Not only would a previously undisclosed prosecution report surface more than a decade after it was written, but as fate would have it, I would be in it.
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When you cover a story for years, it is easy to think you know everything about it. Then you discover how much you didn’t know when last you reported on it.
In 2001, I started to look into Purdue Pharma and OxyContin, a company and a drug that have since become emblematic of the opioid epidemic. Back then, I had never heard of the powerful painkiller, of Purdue Pharma or of the company’s owner, the Sacklers, one of the wealthiest families in the United States.
The Food and Drug Administration had allowed Purdue Pharma to make a unique claim for OxyContin — that, as a long-acting opioid, it might be less likely to cause abuse and addiction than shorter-acting painkillers like Percocet. And starting in 1996, the drug maker began a massive marketing campaign for OxyContin based on that claim.
Both drug abusers and curious teenagers discovered, however, that simply crushing an OxyContin tablet released large dosages of a strong narcotic. Purdue Pharma disputed suggestions in articles I wrote that its marketing of OxyContin had any connection to its abuse.
In 2001, I went to Purdue Pharma’s headquarters in Stamford, Conn. The company’s chief executive, Michael Friedman, greeted me. He was wearing a sports jacket without a tie. A company employee who walked by seemed stunned. “Michael, what’s going on?” he asked. “I have never seen you before without a suit and tie.”
Mr. Friedman had dressed down, I realized, for me. (My own style runs toward the casual/elegant.) Then he and two other executives who were present, Howard Udell and Dr. Paul Goldenheim, told me they had learned of OxyContin’s growing abuse only in early 2000, a statement they also made before congressional committees.
I grew so fascinated by the episode that I wrote a book in 2003 titled “Pain Killer.” It was set in a tiny town in western Virginia overrun by OxyContin abuse and followed the efforts of a local doctor, Art Van Zee, and others to sound a national alarm about the drug’s toll.
At around the same time, I heard rumors that the Justice Department had begun investigating Purdue Pharma. But nothing happened and, as the years rolled by, I assumed the inquiry had run out of steam.
Then I was told in May 2007 that Purdue Pharma and the three executives I had interviewed were about to plead guilty to charges connected to the company’s deceptive marketing of OxyContin.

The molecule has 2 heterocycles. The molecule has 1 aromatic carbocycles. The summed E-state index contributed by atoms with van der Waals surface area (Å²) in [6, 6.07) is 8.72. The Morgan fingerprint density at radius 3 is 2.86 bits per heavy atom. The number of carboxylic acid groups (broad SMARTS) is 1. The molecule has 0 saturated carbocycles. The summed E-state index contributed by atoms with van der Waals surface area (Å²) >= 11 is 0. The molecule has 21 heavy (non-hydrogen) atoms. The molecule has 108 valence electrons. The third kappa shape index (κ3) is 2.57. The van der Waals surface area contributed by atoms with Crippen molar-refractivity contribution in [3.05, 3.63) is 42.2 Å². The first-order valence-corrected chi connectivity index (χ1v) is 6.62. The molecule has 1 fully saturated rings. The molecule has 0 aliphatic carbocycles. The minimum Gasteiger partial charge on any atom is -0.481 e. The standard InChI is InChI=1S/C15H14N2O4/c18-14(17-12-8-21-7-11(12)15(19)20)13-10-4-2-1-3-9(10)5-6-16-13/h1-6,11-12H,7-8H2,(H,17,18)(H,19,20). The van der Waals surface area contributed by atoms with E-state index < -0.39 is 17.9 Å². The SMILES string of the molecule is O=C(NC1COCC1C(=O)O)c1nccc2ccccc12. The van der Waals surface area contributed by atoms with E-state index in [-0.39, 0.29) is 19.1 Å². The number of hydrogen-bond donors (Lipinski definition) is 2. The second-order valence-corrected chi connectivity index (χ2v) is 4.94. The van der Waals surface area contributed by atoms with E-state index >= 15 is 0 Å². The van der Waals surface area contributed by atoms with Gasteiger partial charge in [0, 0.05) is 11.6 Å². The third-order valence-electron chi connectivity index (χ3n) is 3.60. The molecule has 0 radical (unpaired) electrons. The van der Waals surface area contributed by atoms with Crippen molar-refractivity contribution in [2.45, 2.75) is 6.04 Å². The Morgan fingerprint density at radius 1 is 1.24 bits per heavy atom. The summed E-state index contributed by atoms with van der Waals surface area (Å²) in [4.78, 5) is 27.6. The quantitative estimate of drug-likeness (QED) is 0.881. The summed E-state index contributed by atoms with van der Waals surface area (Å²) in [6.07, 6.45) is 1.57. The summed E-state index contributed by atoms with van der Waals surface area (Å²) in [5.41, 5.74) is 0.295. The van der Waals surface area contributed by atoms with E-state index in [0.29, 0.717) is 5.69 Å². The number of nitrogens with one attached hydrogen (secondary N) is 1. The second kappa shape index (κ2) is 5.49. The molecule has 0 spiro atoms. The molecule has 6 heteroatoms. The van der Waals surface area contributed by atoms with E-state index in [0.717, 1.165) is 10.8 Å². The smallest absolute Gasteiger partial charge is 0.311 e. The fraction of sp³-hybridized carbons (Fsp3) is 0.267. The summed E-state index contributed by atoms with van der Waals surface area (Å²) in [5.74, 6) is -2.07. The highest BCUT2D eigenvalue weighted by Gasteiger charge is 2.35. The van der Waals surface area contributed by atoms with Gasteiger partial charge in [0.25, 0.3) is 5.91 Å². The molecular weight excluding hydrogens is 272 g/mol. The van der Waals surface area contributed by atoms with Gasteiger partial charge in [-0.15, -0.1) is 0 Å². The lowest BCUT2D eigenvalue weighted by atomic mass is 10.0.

On the night before that plea deal was announced, I sat in a Mexican restaurant in Roanoke, Va., with the United States attorney there, John Brownlee, who had overseen the case. Purdue Pharma lawyers had asked him to wait until the executives had left a federal courthouse in rural Virginia and were on a corporate jet back to Connecticut before publicizing the news of their pleas.
Mr. Brownlee decided to make one exception: me. He said my work at The New York Times and in “Pain Killer” had helped inform his investigation. So the next day, as the executives walked toward the courthouse, a Times photographer and I were there to greet them.
Once again, I was certain the OxyContin story was over.
Ten years later, I discovered how much I did not know then.
Back in 2007, the Purdue Pharma executives had pleaded guilty to misdemeanor charges that held them liable solely as the company’s “responsible” corporate officers and did not accuse them of any personal wrongdoing. But a confidential 2006 Justice Department report I was given a little more than a year ago showed that Mr. Brownlee’s office had recommended that the men be charged with felonies that could have sent them to prison if convicted. Prosecutors had also concluded that Purdue Pharma, despite its claims to the contrary, had known about OxyContin’s abuse long before 2000 and had concealed the information.
The evidence prosecutors gathered at the time had never emerged because top Justice Department officials in the George W. Bush administration refused to back indicting the executives, who have continued to insist they did nothing wrong.
Now, with the report in hand, I finally had the chance to bring the story of Purdue Pharma and OxyContin full circle, both in The Times and in an expanded edition of “Pain Killer.”
As fate would have it, my name was also in that report. Prosecutors had found the tape recording of my 2001 interview with Mr. Friedman and his colleagues and planned to use it as one example of how they said the men publicly misrepresented the company’s knowledge of OxyContin’s early abuse.
Seventeen years later, I don’t remember precisely what they told me. But I do recall how Mr. Friedman dressed for the occasion.
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Barry Meier reports on business, public policy and health and safety. He is also the author of “Pain Killer: A ‘Wonder’ Drug’s Trail of Addiction and Death” and “Missing Man: The American Spy Who Disappeared in Iran.”